Q: The Chicago Public Schools system has seen significant improvements in freshmen on track and high school graduation rates. CPS has also closed dozens of schools, used fiscal 2016 revenue to balance its 2015 budget and faces a roughly $700 million pension payment in 2016. Please give us your assessment of the academic and financial performance of the city's public schools. What is the key to improving public education in the city? Should members of the Board of Education be elected by the public or continue to be appointed by the mayor? Do you support the longer school day and year? Should CPS expand or reduce the number of charter schools? How should CPS close its significant budget gap?

I feel CPS has made sizeable improvements and is headed in the right direction. In the 26th Ward, we now have ChiArts, the only public performing arts school in the City. A key to improving public education is taking bold steps like this to offer new and diverse educational opportunities. I would need greater detail of an elected School Board plan before supporting such a measure. My biggest fear of an elected school board is that it would disproportionately represent certain areas and interests rather than the City as a whole. At this point I support the current School Board system. If empirical data shows our students will benefit from a longer school day and year, then yes. Charter school expansion should be reviewed on a case-by-case basis, particularly after evaluating the performance of other schools run by the provider. CPS should evaluate the administrator to teacher ratio and duplicative services as a means of closing the budget gap.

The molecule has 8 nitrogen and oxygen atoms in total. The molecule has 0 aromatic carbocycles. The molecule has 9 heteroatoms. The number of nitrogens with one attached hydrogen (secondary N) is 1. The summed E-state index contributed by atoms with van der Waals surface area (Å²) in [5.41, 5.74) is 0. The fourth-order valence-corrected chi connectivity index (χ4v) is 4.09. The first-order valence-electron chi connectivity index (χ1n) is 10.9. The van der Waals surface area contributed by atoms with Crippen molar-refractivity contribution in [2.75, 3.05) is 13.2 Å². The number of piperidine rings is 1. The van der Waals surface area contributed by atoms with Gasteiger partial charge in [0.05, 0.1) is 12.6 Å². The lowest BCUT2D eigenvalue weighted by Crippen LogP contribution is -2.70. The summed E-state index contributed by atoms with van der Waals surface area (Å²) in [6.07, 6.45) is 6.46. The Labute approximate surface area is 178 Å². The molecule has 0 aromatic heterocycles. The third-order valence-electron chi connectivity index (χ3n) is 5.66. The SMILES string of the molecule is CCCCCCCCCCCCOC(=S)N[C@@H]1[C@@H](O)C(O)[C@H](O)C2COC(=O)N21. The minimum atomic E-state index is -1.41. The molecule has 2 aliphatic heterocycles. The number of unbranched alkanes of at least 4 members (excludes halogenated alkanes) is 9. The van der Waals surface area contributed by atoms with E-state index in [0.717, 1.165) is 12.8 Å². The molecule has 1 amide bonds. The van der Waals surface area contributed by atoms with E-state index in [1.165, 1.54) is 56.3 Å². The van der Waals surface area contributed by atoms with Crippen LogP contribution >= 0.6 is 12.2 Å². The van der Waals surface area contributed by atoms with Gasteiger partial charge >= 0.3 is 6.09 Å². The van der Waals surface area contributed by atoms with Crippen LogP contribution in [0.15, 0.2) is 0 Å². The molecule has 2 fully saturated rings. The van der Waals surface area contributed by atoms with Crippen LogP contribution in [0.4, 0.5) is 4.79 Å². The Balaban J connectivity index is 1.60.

Q: How would you attract more employers to your ward? How would you encourage employers to hire local residents? What have you done to promote economic development in your ward?

I am very active in this area. I will continue to use TIF and SBIF programs to promote economic development and create jobs in the 26th Ward. I frequently attend conferences and conventions to attract and recruit new business to the 26th Ward.

Q: Do you support or oppose the City Council vote to increase the minimum wage in several steps to $13 an hour by 2019? Please explain.

Yes. I co-sponsored and helped pass this ordinance.

Q: Should the Lucas Museum of Narrative Art be built at the proposed location on Chicago's lakefront? Please explain.

This is a matter I would need to research further.

Q: How can the city improve public safety? Please address the role and performance of the Chicago Police Department and the role of neighborhood residents in crime prevention. What have you done to improve public safety in your community?

Public safety is one of my top priorities. My staff attend CAPS meetings to keep me informed of current events in the ward. I host weekly ward meetings where I personally address resident concerns. I also meet with local police commanders on a regular basis to assess and develop strategies that reduce crime and increase public safety.

Q: Do you support Chicago's traffic light camera program? Please explain.

Yes. This is a safety mechanism which protects drivers and pedestrians.

Q: Should Chicago reduce the number of aldermen in the City Council?


Q: What is your highest priority for improving your ward? What is the greatest concern you hear from residents of your ward?

My priorities and resident concerns are the same: 1) Public Safety 2) Education 3) Economic Development and Job Creation

Q: Please tell us something about yourself that would surprise us.

I have been gluten-free for almost two years.